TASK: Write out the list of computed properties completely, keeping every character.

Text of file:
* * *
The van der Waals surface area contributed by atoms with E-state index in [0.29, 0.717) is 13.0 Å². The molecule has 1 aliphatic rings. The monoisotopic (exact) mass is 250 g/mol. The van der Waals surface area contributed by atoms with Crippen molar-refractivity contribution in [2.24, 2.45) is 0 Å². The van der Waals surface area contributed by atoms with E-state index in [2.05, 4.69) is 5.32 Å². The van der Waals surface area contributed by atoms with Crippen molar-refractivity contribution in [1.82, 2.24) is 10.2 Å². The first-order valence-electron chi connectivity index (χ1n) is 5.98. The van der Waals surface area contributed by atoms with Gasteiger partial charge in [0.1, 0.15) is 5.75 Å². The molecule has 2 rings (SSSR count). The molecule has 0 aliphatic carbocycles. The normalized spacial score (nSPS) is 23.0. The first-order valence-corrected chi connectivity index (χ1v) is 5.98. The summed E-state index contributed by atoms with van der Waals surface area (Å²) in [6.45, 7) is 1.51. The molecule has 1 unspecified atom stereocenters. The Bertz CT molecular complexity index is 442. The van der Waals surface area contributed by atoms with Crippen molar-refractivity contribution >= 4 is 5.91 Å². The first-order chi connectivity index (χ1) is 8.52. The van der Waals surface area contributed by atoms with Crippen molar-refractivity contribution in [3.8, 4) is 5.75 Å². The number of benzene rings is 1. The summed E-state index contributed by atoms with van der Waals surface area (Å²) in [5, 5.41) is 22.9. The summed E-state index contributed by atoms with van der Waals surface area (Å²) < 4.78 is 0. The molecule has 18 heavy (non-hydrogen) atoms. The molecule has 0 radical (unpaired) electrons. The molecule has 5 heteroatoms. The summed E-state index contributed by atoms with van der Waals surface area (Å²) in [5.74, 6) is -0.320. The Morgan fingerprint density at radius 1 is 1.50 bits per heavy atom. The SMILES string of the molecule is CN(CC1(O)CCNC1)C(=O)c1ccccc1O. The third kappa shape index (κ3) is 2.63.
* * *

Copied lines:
The van der Waals surface area contributed by atoms with E-state index in [0.29, 0.717) is 13.0 Å². The molecule has 1 aliphatic rings. The monoisotopic (exact) mass is 250 g/mol. The van der Waals surface area contributed by atoms with Crippen molar-refractivity contribution in [2.24, 2.45) is 0 Å². The van der Waals surface area contributed by atoms with E-state index in [2.05, 4.69) is 5.32 Å². The van der Waals surface area contributed by atoms with Crippen molar-refractivity contribution in [1.82, 2.24) is 10.2 Å². The first-order valence-electron chi connectivity index (χ1n) is 5.98. The van der Waals surface area contributed by atoms with Gasteiger partial charge in [0.1, 0.15) is 5.75 Å². The molecule has 2 rings (SSSR count). The molecule has 0 aliphatic carbocycles. The normalized spacial score (nSPS) is 23.0. The first-order valence-corrected chi connectivity index (χ1v) is 5.98. The summed E-state index contributed by atoms with van der Waals surface area (Å²) in [6.45, 7) is 1.51. The molecule has 1 unspecified atom stereocenters. The Bertz CT molecular complexity index is 442. The van der Waals surface area contributed by atoms with Crippen molar-refractivity contribution >= 4 is 5.91 Å². The first-order chi connectivity index (χ1) is 8.52. The van der Waals surface area contributed by atoms with Crippen molar-refractivity contribution in [3.8, 4) is 5.75 Å². The number of benzene rings is 1. The summed E-state index contributed by atoms with van der Waals surface area (Å²) in [5, 5.41) is 22.9. The summed E-state index contributed by atoms with van der Waals surface area (Å²) < 4.78 is 0. The molecule has 18 heavy (non-hydrogen) atoms. The molecule has 0 radical (unpaired) electrons. The molecule has 5 heteroatoms. The summed E-state index contributed by atoms with van der Waals surface area (Å²) in [5.74, 6) is -0.320. The Morgan fingerprint density at radius 1 is 1.50 bits per heavy atom. The SMILES string of the molecule is CN(CC1(O)CCNC1)C(=O)c1ccccc1O. The third kappa shape index (κ3) is 2.63.